With Addison Russell the latest Chicago phenom to be called up, what is the city's secret?
They're coming, pooling, amassing in Chicago. Though it's a few names now, soon it will be hundreds, thousands, perhaps even hundreds of thousands. The area will be over-run with young adults oozing with tools, some not old enough to drink or grow fully-realized facial hair -- kind of like a quick-twitch muscle "Dawn of the Dead."
I'm speaking, of course, about Chicago prospects.
Last season, the White Sox watched Jose Abreu obliterate Major League pitching en route to the AL Rookie of the Year Award.
The Cubs gave Jorge Soler a 24-game audition last year and he's responded with 2 home runs, an .884 OPS, and a throwing arm that can speed through time in 2015.
That wasn't enough for these teams, though. They wanted more, so they reached deep into their talent-filled coffers for Major League-ready players.
On Friday, the Cubs called up Kris Bryant.
Two days later, the South Siders sounded the alarm for Carlos Rodon and his quickly developing mustache:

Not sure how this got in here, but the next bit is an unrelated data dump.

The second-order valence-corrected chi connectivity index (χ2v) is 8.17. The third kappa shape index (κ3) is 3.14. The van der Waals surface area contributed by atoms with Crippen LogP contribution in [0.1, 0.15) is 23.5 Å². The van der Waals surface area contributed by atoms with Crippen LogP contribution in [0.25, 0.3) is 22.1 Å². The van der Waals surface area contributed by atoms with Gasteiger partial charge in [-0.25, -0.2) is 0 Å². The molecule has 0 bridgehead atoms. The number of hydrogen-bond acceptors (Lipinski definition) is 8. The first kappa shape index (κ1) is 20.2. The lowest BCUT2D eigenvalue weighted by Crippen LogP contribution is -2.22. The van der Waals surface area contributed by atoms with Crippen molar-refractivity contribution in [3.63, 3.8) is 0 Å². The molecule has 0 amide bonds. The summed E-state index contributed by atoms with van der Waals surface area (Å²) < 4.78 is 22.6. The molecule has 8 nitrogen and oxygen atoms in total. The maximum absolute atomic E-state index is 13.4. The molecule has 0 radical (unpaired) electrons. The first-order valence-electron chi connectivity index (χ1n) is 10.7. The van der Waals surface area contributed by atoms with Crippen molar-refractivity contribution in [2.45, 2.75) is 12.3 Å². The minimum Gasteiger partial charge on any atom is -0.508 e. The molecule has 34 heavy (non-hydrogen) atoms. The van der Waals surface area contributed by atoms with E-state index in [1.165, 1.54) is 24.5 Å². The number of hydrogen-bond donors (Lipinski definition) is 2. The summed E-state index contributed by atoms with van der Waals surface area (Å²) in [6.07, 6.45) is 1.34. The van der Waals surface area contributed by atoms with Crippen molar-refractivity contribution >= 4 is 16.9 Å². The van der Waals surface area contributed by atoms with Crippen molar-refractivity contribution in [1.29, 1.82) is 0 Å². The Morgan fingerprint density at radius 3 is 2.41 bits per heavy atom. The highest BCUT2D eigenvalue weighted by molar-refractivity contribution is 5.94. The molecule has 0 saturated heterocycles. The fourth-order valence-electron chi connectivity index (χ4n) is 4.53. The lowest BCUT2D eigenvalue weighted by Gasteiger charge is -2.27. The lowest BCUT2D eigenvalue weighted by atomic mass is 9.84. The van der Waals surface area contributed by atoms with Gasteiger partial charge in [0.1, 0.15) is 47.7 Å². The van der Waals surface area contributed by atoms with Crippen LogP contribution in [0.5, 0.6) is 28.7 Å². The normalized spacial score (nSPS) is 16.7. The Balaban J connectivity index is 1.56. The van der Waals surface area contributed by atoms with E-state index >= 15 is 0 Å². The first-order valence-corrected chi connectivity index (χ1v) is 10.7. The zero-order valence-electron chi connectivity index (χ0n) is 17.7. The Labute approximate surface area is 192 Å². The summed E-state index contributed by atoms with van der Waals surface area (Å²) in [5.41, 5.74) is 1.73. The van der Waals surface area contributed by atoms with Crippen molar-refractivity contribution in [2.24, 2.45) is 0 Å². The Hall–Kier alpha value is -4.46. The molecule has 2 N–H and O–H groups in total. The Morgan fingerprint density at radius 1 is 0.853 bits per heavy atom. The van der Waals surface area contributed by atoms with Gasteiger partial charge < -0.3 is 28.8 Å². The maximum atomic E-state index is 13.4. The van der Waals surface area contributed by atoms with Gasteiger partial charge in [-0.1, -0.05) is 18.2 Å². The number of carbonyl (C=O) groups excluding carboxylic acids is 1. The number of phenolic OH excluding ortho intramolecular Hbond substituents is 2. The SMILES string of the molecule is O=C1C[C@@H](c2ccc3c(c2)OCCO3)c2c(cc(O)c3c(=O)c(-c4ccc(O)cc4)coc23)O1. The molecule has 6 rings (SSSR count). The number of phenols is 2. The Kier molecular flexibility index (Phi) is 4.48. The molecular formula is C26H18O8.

Acquired last year from the Athletics, Russell has jumped from the 48th-best prospect in baseball before the 2013 season to the 5th-best coming into this year.
Making the move to Triple-A this year doesn't seem to have been a problem for the infielder, either. Coming off a .295/.350/.508 season split between Class-A Advanced and Double-A, Russell was hitting .318/.326/.477 in 44 at-bats to start the year while making his first appearances at second base to hasten his ascent to the big leagues.
And in his final Minor League appearance, Russell naturally broke up a perfect game:
But Russell's call-up foretells a scarier future. It's not hard to see a pattern developing. The CDC warns that at this rate, Chicago teams will possess 85% of the world's baseball prospects by 2045.
But why is this happening? Cut4 Investigative Reports has one theory:
There is some sort of magical amulet buried underneath Chicago's Prospect Gardens Park calling forth to prospects all over the globe, telling them to "COME TO CHICAGO."
Unrealistic, you say? We asked Giorgio Tsoukalos for comment:
Here are the facts we have:
1. It's named Prospects Gardens Park.
2. The Minor Leagues are known as "The Farm." What is a "Farm" if not a "Garden" for, like, animals and rudebega?
3. Just look at the sheer number of game-changing prospects that are being called up! And that's with Javier Baez, Albert Almora, and C.J. Edwards still in the Minors for the Cubs and Tim Anderson still hanging out down there for the ChiSox.
I mean, that alone is more evidence for this theory than "Ancient Aliens." And that gets shown on the History Channel roughly 10 times per day.